When the urge takes us, we will recommend books on the topics this site covers. For our inaugural post, I’d like to recommend five.
The definitive book on 1989, the year of the Velvet Revolution, has not yet been written (at least not in English), but Stephen Kotkin’s Uncivil Society: 1989 and the Implosion of the Communist Establishment, comes pretty close. The uprisings in Prague and Bratislava are not covered, but the remarkably non-violent popular movement in East German Leipzig is, as is the deeply weird Polish overthrow. Not to be missed is Kotkin’s description of the fall of Romanian dictator Nicolae Ceausescu, deservedly shot by his former underlings. Your humble scribe witnessed 1989 from the relative gloom of Leningrad, where even the liberals had deeply mixed feelings about the loss of empire, but he can say that Kotkin captures the sleazy corruption of latter day communism accurately. As a bonus, the Amazon page for this book, linked above, contains a delightfully negative review by embittered communist R. L. Huff, who denounces Kotkin’s “smug triumphalism” even as he praises the Chinese communists for Tiananmen Square.
Boris Pasternak won the Nobel, but for my money the preeminent Soviet novelist is Vasily Grossman, whose Life and Fate far surpasses Doctor Zhivago as the 20th century’s best Russian novel. While hardly sympathetic to Stalin, Life and Fate, long banned in the Soviet Union, explains well to unbelieving westerners how the Red Tsar managed to command the loyalty of so many ordinary Russians who had every reason to turn on the state at the outset of the Nazi invasion. An epic war novel, Life and Fate is a conscious answer to Tolstoy’s War and Peace, and doesn’t suffer by the comparison.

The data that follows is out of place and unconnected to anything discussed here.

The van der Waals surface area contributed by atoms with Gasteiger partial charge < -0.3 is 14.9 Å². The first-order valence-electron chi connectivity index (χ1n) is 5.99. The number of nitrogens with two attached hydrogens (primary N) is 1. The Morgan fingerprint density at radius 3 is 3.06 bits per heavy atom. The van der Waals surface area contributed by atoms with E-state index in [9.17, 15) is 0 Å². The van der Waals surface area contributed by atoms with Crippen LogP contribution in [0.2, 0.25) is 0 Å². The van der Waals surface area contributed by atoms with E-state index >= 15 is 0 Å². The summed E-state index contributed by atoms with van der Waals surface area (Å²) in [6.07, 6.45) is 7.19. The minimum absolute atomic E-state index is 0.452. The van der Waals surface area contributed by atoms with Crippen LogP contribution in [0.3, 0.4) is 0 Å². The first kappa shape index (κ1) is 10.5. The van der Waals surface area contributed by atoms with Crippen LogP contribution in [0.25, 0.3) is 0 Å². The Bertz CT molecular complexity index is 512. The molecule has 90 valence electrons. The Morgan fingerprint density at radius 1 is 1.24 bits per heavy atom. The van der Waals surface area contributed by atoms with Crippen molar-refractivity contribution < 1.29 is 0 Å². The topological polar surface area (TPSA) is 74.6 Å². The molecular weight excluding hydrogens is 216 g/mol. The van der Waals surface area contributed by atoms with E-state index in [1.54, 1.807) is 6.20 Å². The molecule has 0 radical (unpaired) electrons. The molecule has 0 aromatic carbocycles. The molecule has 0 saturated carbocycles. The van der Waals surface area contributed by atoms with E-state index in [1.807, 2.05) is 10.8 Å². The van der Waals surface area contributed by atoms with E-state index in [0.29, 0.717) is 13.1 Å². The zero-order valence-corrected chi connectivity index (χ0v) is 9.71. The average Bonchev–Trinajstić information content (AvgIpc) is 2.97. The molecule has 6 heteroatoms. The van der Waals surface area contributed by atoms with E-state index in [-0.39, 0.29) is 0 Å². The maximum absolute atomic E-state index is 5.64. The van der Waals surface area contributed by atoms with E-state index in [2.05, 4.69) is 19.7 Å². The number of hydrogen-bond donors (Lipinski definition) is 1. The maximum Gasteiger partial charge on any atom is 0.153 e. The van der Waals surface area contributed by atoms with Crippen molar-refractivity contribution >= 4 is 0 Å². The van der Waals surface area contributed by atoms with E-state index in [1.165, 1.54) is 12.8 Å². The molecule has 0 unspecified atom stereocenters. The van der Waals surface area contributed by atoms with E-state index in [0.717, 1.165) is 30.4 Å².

Like Vasily Grossman, Artyom Borovik made his name as a war correspondent, in a decidedly less glorious struggle, the Soviet Afghan invasion. Borovik’s remembrance of his days in Afghanistan, The Hidden War, is written from a soldier’s point of view and well portrays the reality of a war that could not be won. As the body bags pile up, with no end to the war in sight, the reader can sense the Soviet Union’s impending collapse. Perhaps America would have been better served if the authors of our present Afghan misadventure had read Borovik rather than Kipling.
Homage to Catalonia is George Orwell’s account of his years in the Spanish Civil War, first as a reporter, then as a soldier. Orwell’s most important work will always be 1984, but Homage is his triumph, and Spain was the fire that burned all impurities out the man, transforming him from a socialist muckety-muck into a being of pure gold. If you’re going to read one book on this list…
Finally, Thomas Sowell is known to most as a guy with a column in small-town newspapers or on Townhall.com, the one who prints collections of “Random Thoughts” that boil down to, “Get off my lawn, kid.” That’s Sowell’s secret identity. The real Thomas Sowell, that web-slinging Thomas Sowell, is to be found Sowell’s longer form work, where Sowell transforms from a cranky old man into a distinguished scholar of law and economics. And that Thomas Sowell is best found in Knowledge and Decisions, a book length essay on hubris. That man is forced to make decisions based on limited knowledge is a given. That all too often those who make the most important decisions seem least aware of such limitations is the tragedy that forms our world.